As most of you know I spend nearly six months of the year in Ottawa representing you and all of the 107,500+ residents of Kootenay-Columbia in the House of Commons. One of my primary roles as MP is to debate legislation that is put forward to become Canadian law. It is a complex process, and we debate many proposals to deal with the challenges of our huge and diverse nation. This is important work, and I am proud to do it, but I realize it can be hard for citizens to connect with what happens in Parliament, even though it is so fundamental to our identity as Canadians.
That is why, when I have had the opportunity to put forward legislation in the form of private members bills (PMBs), I wanted to keep it simple. To date I have put forward two PMBs, one relating to food and one relating to water. In a four-year session of Parliament I am only able to ask for support from other Members of Parliament and the Senate for one bill or motion.
Water: Last November I introduced Bill C-385 that would have put all Kootenay-Columbia’s lakes and rivers that lost protections under the Conservative government, back into the Navigable Waters Protection Act. In March I decided not to proceed with this bill for a good reason. The reason my bill is being removed from the order paper is because it is too similar to legislation that the Liberal government put forward this February. The government’s proposal, Bill C-69, is a long way from perfect, but it is definitely a move in the right direction. I am pleased that they are heeding my call and other calls from across the country to better protect our most precious resource.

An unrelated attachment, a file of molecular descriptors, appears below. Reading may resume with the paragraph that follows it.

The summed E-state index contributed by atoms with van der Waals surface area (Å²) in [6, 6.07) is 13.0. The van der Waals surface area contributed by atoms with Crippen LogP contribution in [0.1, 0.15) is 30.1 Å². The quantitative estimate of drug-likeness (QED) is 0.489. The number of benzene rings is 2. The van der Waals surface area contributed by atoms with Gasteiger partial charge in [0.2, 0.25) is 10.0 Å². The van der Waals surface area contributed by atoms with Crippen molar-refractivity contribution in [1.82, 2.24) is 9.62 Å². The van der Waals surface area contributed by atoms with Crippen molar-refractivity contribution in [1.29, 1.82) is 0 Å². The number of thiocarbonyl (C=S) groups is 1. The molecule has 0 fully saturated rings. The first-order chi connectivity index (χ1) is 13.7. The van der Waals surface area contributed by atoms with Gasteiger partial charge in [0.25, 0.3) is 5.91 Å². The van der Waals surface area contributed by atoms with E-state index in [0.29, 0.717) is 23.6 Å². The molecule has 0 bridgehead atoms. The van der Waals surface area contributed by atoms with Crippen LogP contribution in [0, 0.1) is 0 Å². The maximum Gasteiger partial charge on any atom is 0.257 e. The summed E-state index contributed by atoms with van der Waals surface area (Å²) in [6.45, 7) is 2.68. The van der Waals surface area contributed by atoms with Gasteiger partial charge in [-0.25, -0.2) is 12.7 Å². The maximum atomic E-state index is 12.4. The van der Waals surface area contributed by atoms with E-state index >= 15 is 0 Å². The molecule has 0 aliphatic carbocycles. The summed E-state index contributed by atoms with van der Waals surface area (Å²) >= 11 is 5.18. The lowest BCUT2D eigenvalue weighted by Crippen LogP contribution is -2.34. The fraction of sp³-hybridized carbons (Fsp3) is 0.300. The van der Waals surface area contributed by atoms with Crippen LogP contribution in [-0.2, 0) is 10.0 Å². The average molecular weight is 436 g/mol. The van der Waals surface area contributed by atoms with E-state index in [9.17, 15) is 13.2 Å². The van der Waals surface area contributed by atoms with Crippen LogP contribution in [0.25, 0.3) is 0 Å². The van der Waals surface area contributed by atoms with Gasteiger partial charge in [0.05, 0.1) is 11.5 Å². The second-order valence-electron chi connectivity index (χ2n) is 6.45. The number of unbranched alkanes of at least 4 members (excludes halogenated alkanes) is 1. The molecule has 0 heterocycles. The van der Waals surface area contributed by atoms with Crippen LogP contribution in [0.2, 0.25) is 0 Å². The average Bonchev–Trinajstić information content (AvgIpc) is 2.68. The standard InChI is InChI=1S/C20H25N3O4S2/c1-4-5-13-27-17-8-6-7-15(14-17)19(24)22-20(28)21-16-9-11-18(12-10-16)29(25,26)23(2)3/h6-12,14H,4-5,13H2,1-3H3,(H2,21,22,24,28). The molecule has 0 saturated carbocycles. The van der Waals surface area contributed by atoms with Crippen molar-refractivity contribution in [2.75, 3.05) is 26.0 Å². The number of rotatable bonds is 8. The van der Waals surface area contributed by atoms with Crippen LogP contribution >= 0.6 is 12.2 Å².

Food: I know far too many PMBs that would benefit all Canadians are defeated for no other reason than partisan politics. I wanted to put forward a bill that brings people, including Members of Parliament, together. I tabled (pun intended) a bill to create a National Local Food Day. Bill C-281 would designate the Friday before Thanksgiving as National Local Food Day to recognize and celebrate the importance of sustainable local food systems. Whether you are a Conservative, Liberal, New Democrat, Green or simply a Canadian, we all eat, we all benefit from a strong local food economy and from increasing our food security. Parliament will debate and vote on my bill for the first time in early May. After partisan antics in the house these past weeks, I am hopeful C-281 will be a welcoming opportunity to reflect on, and celebrate one of those simple, yet very important, things that make our country great – local food.
I look forward to your support for my National Local Food Day Bill!
Wayne Stetski is the MP for Kootenay-Columbia